By Charles Sercombe
Hamtramck city officials say they have no other options left to save the city money.
They are now looking into the cost-savings of outsourcing police, fire and all other city services to Wayne County, Highland Park or Detroit.
City Manager Bill Cooper was also instructed by the council to consider whether the city could take over some of those services for Highland Park.
“We are running out of choices,” said Mayoral Pro Tem Catrina Stackpoole about her proposal to have the city manager look into the matter.
She said this is the last option left for the city to consider because a majority of her colleagues on council refuse to raise the property tax rate to the legal limit or apply for an emergency state loan.
Stackpoole also pointed out that the city’s unions have refused to agree to major contract concessions. Stackpoole added that other communities are beginning to dismantle their police and fire departments because they are too expensive. Recently, Port Huron and Pontiac announced it would hire county sheriffs to take over police services.
The city is facing a $3.5 million deficit, and City Manager Bill Cooper has warned the city will be broke by mid-March.
The proposal stirred passionate debate at Tuesday’s Council meeting. A representative for the firefighters’ union said outsourcing will result in a loss of quality service and would also violate the firefighters’ contract.
Councilmember Mohammed Hassan was the only member to vote against the proposal, but he did not say why he opposed it. It was pointed out several times by other councilmembers that it was merely a directive to see what savings would occur.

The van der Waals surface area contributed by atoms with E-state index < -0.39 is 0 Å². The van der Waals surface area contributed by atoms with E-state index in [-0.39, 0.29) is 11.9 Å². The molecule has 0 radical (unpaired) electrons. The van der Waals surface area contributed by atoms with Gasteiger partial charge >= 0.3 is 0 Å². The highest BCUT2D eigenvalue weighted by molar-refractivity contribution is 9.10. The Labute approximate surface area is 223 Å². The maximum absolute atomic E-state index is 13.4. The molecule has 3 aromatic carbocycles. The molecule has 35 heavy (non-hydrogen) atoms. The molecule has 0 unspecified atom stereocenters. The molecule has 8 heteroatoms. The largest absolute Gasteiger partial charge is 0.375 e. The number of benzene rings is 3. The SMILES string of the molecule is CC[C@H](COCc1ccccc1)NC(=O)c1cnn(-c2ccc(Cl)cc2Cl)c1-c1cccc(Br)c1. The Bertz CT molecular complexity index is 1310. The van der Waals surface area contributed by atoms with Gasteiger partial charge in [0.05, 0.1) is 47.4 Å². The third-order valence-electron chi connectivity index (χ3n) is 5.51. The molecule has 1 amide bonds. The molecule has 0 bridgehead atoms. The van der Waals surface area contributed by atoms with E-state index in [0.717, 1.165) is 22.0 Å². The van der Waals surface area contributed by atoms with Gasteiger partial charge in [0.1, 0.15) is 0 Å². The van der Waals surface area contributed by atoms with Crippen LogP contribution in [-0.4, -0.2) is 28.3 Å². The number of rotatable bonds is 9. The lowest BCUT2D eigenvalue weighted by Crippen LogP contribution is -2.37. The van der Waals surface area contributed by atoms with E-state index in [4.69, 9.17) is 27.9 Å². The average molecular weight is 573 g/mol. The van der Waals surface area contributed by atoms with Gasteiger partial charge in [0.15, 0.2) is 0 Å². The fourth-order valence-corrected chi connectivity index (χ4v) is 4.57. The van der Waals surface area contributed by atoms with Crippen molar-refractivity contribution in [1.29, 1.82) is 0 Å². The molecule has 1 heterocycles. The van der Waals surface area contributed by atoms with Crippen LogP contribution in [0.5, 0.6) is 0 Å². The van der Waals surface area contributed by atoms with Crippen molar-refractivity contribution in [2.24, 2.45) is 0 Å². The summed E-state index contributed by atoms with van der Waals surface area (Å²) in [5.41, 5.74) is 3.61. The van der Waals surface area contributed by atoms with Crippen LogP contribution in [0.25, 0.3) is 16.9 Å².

Councilmember Gordon questioned why the council needed to vote on the issue.
“Why do we need a resolution for Mr. Cooper to do his job?” Gordon said.
Councilmember Shahab Ahmed countered, saying that because the issue is politically-charged, it’s best to have the council issue the directive.
Although a majority on the council was open to hear what the savings would be, no one was in favor of merging with Highland Park or Detroit. However, Mayor Karen Majewski noted that as Hamtramck heads into insolvency, “we have to face the reality of the situation.”
Stackpoole said that without other savings or revenue streams, such as raising the property tax rate, city unions would have to agree to severe cuts that they would likely not be able to survive on.
“They are not going to agree to that,” she said, which is why she proposed looking into outsourcing as an alternative.
If Hamtramck goes into payless paydays, the state could immediately send in an emergency financial manager, who in turn could recommend filing for bankruptcy.
Filing for bankruptcy was the first thing the city attempted to do several weeks ago, but state officials rejected that because the city was not actually broke yet.
Once the city has filed for bankruptcy, union contracts can be torn up and renegotiated.
It’s also likely a state-appointed emergency financial manager would immediately raise the property tax rate to its legal limit – an action that only Councilmembers Stackpoole and Ahmed have backed.